by Robin Russell, volunteer writer and Jenny Trawick
Pet Admissions is the entry point for most of the animals the Dumb Friends League receives. They may be owner surrenders, lost and found animals, or euthanasia requests. Because of the nature of the admissions, it can be a stressful, yet rewarding area in which to work. The staff and volunteers offer compassion and understanding to owners who relinquish their pets and a warm welcome to the animals being entrusted to their care.
The Dumb Friends League believes that preserving the bond between people and their pets is preferable, yet realizes there are situations where that can be difficult. The Admissions staff knows the resources available to help with the most common reasons for relinquishment: housing, inability to pay for veterinary care or pet food, general financial issues, pet behavior issues, too many pets and/or an unexpected litter and domestic violence. Oftentimes they are able to direct people to these resources so they can keep their pet.
Most of the animals are brought in during business hours, but we offer another option that is used for varying reasons. That option is the 10 night kennels in front of Pet Admissions.
The kennels are open while the shelter is closed, and lock once the doors are shut from the outside. Once an animal is dropped off, it’s there until the Pet Admissions staff arrives to unload the kennels at 7 a.m. Overnight, any animals dropped off in a kennel have clean water and a towel. The kennels are even heated if it gets cold during the night.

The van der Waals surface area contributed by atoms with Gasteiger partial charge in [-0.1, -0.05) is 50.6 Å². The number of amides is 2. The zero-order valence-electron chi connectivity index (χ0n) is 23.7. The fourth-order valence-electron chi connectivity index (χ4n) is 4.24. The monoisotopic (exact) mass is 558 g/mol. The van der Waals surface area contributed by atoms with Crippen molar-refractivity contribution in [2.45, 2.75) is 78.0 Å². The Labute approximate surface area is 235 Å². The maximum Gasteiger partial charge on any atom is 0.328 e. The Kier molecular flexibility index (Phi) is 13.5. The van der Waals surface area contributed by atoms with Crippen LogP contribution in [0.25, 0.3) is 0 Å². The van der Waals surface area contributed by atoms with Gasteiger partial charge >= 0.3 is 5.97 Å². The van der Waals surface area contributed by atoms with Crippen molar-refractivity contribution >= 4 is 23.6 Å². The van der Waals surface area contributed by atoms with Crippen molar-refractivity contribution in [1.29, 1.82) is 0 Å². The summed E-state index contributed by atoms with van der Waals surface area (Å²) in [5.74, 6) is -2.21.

Anyone dropping off an animal is asked to complete a small amount of paperwork so the League can gather as much information as possible. Unfortunately, not many people leave information, so staff really depends on their knowledge of animal behavior to gauge next steps. If further investigation is needed, there are cameras focused on the kennels as well as a license plate camera.
If there is no paperwork, we assume the pet is lost and it is transferred to the municipal shelter (Denver or Aurora) with a five-day hold to give the owner a chance to find it. If the animal is an owner surrender, it is then evaluated, gets any medical attention it might need, and will either go to a behavior program or be put up for adoption.
You never know what you’ll get in the night kennels. Staff gets a little nervous when a box or a bag is dropped off. Who knows what might be inside? These usually end up being full of in-kind donations. One of Josh’s favorite night kennel memories was finding an arctic fox! In situations like these, we will work with one of our partner organizations to help the animal.
Whatever the circumstances that bring an animal to Admissions, the League realizes it is usually the most positive option and our staff works to make the best experience possible for the animal and its humans.
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